Kayla: Sarah, as far as your experience with coworkers and managers, companies in general, do you have any examples where you've seen organizations that have felt the most comfortable and kind of what stood out to you the most that allowed it to feel as though you were able to bring your most authentic self to work.
Sarah Yeazel: I sound like a suck up.
Kayla: But Cheetah.
Sarah Yeazel: But Cheetah has been pretty good about letting me be my full self. And not just like someone who is here and disappear, but like that it is understood that my experience in the world is different and that my respective is different. And that is both honored and, and appreciated with, with the managers that I've had. I also have a very, I don't know the word for it. Animated. Is that the word, Kayla? What word would you describe for my desk?
Kayla: Your desk? Oh my goodness. I think it would be, I don't know if I use the word animated but I think it would just be a very visual representation of your personality.
Sarah Yeazel: And there it is. Everyone gets to have this little space in the office where they spend eight hours a day. And I think everyone has like a very, like, I would love stuff on people's desks. I love it. I love, you know, people are bringing their a little bit of their lives or in my case, a whole lot of their lives it's me. And you walk in and you're like that Sarah Hazel, there they are. You feel more comfortable.
Kayla: Have either of you leaned on a specific person to help you in this world where there are workplaces that are allowing you to be your authentic self are suppressed, suppressing you, and trying to ask you to not be someone who, how did they help you? What were some things that they said to encourage you to really be your true self and stand up at the workplace?
E. C. Burns: Even more so than the things that they said it was seen by their actions and everything. So kind of even going back to the desk conversation with Sarah here, I had a job before Cheetah where I put, you know, one of those cute photo booths, printouts of myself and my girlfriend at the time. And I'll never forget, my manager walked over to my desk one day to look at somebody and that was on my computer, that I was going over with them. And he specifically called that picture out and said, oh, is that, who is that? You know? And it made me feel awkward and it made me feel unwelcome there. Right? So that was a verbal response to me that that kind of made me go back into my shell, go back into my closet in that work space, kind of like Sarah was mentioning earlier, right. And then I transitioned into like other roles at, you know, Cheetah Digital, where, you know, I could mention my partner, my girlfriend, and, you know, my coworkers in the New York office would be super supportive. And, or even just not saying anything, which sometimes that's what you want. Right? But I don't, I don't want to put you on the spot here, Julian, but you know, Julian got engaged a few years ago and invited me and my girlfriend to an engagement cookout. And that meant so much to me. Right. Julian and I have never sat down and just talked about me being gay. I don't think that that needs to happen, but the fact that Julian and his now wife, you know, we're like, Hey, let's invite E. C. And her girlfriend to this, this party. You know, that meant a lot to me because if I were straight, it would be assumed that my boyfriend would be invited to the party. Right. But as a gay or person, it's always a question, you know, is anyone comfortable with me bringing someone that I'm dating to this party? You know? And so that, that was something that, that meant a lot to me at the time and still means a lot to me. But that's a good example of when, you know, actions do speak louder than words and you know, it, doesn't, it's exhausting to be a queer person. And for myself specifically, I came out when I think I was 16, maybe I was 17 at the time, my family and my friends at the time had no problem with it. And then I went to college and I found myself as Sarah was mentioning earlier, having to come out again and again and again and again, and it was exhausting and to work in a space where I don't feel like I have to come out is incredible. And I never realized how like much of a stressor that was on me prior to working at Cheetah Digital. Honestly,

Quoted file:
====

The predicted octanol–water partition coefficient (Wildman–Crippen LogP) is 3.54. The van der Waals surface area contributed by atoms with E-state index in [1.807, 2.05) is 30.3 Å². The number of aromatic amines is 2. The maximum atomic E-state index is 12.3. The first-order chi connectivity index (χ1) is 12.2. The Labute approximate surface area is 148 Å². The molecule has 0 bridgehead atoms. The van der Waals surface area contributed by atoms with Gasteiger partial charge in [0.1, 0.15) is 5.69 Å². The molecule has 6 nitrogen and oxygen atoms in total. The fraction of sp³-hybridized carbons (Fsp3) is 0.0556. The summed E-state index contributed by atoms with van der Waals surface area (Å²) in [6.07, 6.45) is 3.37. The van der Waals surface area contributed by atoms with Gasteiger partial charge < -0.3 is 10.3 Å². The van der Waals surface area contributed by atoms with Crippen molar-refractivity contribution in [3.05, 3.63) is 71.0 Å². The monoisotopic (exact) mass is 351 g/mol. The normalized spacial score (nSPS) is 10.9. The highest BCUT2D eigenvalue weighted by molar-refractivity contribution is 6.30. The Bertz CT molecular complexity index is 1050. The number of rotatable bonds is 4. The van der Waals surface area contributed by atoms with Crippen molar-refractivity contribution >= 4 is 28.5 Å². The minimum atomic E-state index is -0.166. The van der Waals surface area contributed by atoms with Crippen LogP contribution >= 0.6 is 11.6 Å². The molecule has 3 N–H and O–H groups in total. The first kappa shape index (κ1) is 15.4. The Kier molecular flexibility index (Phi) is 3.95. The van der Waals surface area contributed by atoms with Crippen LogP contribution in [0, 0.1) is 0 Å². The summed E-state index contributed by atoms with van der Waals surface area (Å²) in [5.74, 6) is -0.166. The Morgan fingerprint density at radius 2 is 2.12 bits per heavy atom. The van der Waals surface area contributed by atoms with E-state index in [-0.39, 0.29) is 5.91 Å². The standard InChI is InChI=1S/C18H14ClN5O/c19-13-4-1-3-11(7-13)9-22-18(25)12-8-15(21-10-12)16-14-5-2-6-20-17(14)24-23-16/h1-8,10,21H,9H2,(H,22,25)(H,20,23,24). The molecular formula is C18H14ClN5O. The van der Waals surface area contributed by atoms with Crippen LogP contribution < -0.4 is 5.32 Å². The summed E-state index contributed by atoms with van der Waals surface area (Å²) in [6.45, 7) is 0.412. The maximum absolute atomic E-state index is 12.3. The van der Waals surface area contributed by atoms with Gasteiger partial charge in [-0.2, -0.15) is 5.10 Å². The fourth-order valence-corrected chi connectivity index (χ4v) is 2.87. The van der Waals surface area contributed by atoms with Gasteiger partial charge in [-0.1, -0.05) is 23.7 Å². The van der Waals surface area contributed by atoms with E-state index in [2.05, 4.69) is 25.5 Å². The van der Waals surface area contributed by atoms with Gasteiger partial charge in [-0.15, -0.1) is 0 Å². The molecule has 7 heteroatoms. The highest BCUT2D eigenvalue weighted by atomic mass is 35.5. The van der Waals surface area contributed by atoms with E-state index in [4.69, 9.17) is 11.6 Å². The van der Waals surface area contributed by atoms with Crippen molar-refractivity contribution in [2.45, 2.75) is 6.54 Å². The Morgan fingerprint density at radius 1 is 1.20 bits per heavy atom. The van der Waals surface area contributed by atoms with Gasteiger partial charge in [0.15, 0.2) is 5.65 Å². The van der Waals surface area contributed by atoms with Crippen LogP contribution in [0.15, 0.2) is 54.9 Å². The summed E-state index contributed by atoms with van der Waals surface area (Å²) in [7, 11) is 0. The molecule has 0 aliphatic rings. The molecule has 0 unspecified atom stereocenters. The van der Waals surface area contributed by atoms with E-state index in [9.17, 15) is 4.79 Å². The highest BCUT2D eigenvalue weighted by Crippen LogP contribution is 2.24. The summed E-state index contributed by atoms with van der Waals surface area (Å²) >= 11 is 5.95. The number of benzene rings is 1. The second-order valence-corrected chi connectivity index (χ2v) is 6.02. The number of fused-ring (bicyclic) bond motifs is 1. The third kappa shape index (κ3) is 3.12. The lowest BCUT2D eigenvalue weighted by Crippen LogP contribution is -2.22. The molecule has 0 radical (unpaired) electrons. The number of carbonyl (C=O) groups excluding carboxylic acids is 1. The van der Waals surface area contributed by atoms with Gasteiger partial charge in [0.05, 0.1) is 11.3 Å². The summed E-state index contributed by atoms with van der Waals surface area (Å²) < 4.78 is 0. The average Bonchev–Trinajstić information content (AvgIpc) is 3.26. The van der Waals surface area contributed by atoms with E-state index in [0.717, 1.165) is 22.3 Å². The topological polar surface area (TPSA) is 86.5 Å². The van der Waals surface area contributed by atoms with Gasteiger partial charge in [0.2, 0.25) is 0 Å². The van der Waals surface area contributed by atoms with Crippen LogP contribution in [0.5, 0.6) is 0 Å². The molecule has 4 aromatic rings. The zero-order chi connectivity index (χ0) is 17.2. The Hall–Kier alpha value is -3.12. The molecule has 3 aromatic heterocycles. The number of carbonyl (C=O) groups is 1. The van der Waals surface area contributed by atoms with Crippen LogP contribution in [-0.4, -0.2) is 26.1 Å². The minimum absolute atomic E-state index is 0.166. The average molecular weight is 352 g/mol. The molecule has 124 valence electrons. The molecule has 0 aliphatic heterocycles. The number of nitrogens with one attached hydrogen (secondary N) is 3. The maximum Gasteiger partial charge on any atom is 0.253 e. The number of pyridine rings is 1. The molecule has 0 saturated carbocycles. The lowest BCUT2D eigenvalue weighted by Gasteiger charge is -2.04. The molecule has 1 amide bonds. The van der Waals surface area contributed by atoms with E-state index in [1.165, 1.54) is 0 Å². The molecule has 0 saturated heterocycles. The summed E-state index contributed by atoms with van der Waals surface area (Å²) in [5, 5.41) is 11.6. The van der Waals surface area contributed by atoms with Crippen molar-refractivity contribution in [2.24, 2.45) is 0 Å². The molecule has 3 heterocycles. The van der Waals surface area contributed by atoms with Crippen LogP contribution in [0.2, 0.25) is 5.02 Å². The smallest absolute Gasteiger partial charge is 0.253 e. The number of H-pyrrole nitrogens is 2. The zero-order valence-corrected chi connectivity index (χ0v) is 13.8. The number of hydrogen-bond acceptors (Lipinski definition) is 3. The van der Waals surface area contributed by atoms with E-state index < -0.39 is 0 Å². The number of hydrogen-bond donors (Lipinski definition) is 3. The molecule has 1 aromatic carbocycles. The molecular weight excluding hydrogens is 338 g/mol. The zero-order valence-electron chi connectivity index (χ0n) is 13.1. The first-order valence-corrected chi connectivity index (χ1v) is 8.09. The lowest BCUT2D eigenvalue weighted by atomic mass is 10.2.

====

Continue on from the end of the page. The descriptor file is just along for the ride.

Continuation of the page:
Julian: Now there's two reasons. Some people approach things. One because it benefits them. And the second, because it's the right thing to do, you know, the sort of cost benefit analysis. This is one of those subjects. And one of those matters were not only doing the right thing is important because it's the right thing to do. But this is an area where if you do the right thing and you allow people to be authentic, it benefits not just the workplace, but the business itself and the quote that I'm going to throw back at you E.C. But the wonderful thing you said, which was, we're all better off when we're all better off, which I thought was a really nice succinct way of putting it.